Sunday, June 08, 2014

Chimurenga Library

The Main Branch of the San Francisco Public Library has been transformed for the month of June into a giant conceptual art space, beginning with a piece of red masking tape at the entrance...

...extending and branching out to quotes that have been attached to the floor that reflect on FESTAC '77, which was the Second World Festival of Black Arts and Culture held in Lagos, Nigeria in 1977.

As an explanatory brochure notes, "An estimated total of 70,000 artists, performers, thinkers, and writers attended, from at least sixty countries, including the United States. Although it was a life-altering experience for many participants and attendees, FESTAC received little mainstream press coverage, and most of the prominent writers who were present did not publish about their experiences in Nigeria. The festival's history is still to be written."

The library "intervention" was created through SFMOMA by Ntone Edjabe and Stacy Hardy, two members of a Cape Town, South Africa collective called Chimurenga that "produces a pan-African journal of culture, art, and politics."

Their explanation continues: "The Chimurenga Library is an ongoing intervention that seeks to re-imagine the Library as a laboratory for extended curiosity, new adventures, critical thinking, daydreaming, socio-political involvement, partying and random perusal. The Chimurenga Library embodies the process of 'finding oneself,' as South African jazz musician Moses Molelekwa put it, on the shelves of other libraries and archives; in other spaces; or quietly encroaching upon classification systems; or proposing a new navigation system, clearly subjective and affective."

Though I find most conceptual art underwhelming and pretentious, this "intervention" is marvelous and fascinating in every respect, never lecturing or telling you how to think but instead encouraging onlookers to explore and make their own connections.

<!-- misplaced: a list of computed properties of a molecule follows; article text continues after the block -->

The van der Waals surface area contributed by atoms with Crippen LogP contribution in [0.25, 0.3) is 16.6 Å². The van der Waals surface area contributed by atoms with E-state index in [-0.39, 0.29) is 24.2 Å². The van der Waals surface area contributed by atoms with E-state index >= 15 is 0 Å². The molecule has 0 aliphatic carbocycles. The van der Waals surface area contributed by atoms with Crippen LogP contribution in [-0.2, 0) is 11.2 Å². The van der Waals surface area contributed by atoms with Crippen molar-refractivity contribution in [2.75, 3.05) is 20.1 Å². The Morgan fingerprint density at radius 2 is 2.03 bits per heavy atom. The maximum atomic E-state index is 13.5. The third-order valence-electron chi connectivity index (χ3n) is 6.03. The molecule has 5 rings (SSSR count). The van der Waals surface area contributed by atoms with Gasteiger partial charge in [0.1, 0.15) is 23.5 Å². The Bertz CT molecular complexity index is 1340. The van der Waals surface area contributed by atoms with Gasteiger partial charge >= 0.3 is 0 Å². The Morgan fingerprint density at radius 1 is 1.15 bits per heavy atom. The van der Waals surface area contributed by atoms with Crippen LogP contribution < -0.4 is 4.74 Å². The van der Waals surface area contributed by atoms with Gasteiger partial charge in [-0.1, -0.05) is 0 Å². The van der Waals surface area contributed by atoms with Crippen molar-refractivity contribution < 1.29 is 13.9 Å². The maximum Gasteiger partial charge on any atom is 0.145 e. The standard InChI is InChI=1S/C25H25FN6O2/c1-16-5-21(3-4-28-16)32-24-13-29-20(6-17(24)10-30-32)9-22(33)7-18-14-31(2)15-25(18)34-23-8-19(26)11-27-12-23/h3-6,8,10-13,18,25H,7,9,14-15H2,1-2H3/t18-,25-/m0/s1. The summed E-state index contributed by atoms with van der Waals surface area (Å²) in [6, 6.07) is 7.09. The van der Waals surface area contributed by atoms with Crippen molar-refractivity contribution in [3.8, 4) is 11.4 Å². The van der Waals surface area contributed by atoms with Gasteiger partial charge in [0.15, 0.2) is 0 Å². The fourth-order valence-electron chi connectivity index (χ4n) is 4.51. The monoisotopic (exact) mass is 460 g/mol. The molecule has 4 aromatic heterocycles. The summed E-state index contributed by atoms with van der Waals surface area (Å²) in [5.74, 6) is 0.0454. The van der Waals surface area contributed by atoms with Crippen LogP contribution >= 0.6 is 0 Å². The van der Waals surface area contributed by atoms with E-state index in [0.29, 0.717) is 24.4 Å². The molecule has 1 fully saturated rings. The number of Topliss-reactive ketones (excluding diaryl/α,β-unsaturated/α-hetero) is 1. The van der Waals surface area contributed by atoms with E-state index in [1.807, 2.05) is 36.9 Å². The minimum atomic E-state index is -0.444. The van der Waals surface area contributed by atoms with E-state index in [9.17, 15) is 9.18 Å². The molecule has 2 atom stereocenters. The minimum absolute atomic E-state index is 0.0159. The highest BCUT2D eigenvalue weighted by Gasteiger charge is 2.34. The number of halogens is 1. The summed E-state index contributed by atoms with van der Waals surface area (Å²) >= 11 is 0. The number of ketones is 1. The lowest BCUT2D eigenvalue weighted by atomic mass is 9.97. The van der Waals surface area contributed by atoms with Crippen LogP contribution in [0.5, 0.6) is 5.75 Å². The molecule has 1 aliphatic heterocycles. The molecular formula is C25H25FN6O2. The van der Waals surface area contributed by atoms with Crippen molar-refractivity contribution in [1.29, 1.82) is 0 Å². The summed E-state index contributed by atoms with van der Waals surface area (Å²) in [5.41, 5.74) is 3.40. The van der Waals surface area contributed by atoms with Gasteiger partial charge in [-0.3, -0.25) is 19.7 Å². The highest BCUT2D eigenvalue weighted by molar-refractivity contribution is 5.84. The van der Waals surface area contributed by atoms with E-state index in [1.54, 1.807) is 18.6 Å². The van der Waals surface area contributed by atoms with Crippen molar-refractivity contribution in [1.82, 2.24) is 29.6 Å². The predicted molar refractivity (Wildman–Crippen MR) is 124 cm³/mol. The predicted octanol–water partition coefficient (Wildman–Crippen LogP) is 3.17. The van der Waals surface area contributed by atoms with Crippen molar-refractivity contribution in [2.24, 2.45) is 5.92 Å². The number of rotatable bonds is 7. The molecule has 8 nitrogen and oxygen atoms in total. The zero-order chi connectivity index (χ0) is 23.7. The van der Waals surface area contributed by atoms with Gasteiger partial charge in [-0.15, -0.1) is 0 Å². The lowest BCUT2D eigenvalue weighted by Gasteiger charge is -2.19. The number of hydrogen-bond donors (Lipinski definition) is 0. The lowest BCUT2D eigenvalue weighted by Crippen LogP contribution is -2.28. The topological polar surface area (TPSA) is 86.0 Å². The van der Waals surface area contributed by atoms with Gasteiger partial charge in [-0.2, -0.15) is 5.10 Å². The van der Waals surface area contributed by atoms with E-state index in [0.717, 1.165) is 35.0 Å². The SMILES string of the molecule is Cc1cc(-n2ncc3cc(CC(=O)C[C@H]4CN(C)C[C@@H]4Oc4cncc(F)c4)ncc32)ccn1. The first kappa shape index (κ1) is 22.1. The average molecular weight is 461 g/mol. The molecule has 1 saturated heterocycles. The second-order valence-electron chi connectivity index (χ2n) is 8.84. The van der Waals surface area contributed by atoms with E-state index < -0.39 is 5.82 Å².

The quotes on the floor tend to be pungent and contradictory and immensely entertaining, such as Brent Hayes Edwards' description of Sun Ra above:
The pianist and composer Sun Ra had been invited at the last minute to bring his big band the Arkestra to FESTAC. The festival offered no money up front, and many of the members of the band had been sceptical, but Sun Ra apparently chastised them: ‘Your ancestors came to America without a cent. How much money do you have?’ ‘Fifty cents,’ answered one of the musicians. Sun Ra said, ‘That’s fifty cents more than your ancestors had,’ and insisted they make the trip. Musicians in the Arkestra later reported that when a Nigerian at the airport yelled, ‘Welcome home, Sun Ra!’ as the Arkestra got off the plane, Ra responded acidly, ‘Home? Your people sold mine. This is no longer my home!’

The "intervention" covers all six floors of the library, and possibly its greatest innovation is leading curious onlookers to library stacks...

...where an obscure volume will be highlighted if you want to explore a particular byway in more depth.

Photography exhibitions about poor and exotic "Others" at modern art museums have always struck me as borderline offensive, but the San Francisco Main Library is a whole different story.

With a huge percentage of black patrons every day of the week, this "intervention" feels integrated with the building to a remarkable degree. It is not only an exquisite repurposing of the library, but offers a creative template for a building-wide examination of any subect. Check it out before June 29th, and give yourself a couple of hours to explore.

1 comment:

janinsanfran said...

I will absolutely try to get there. Usually only enter the Main Library for the bathrooms, though I'm a huge user of the SFPL.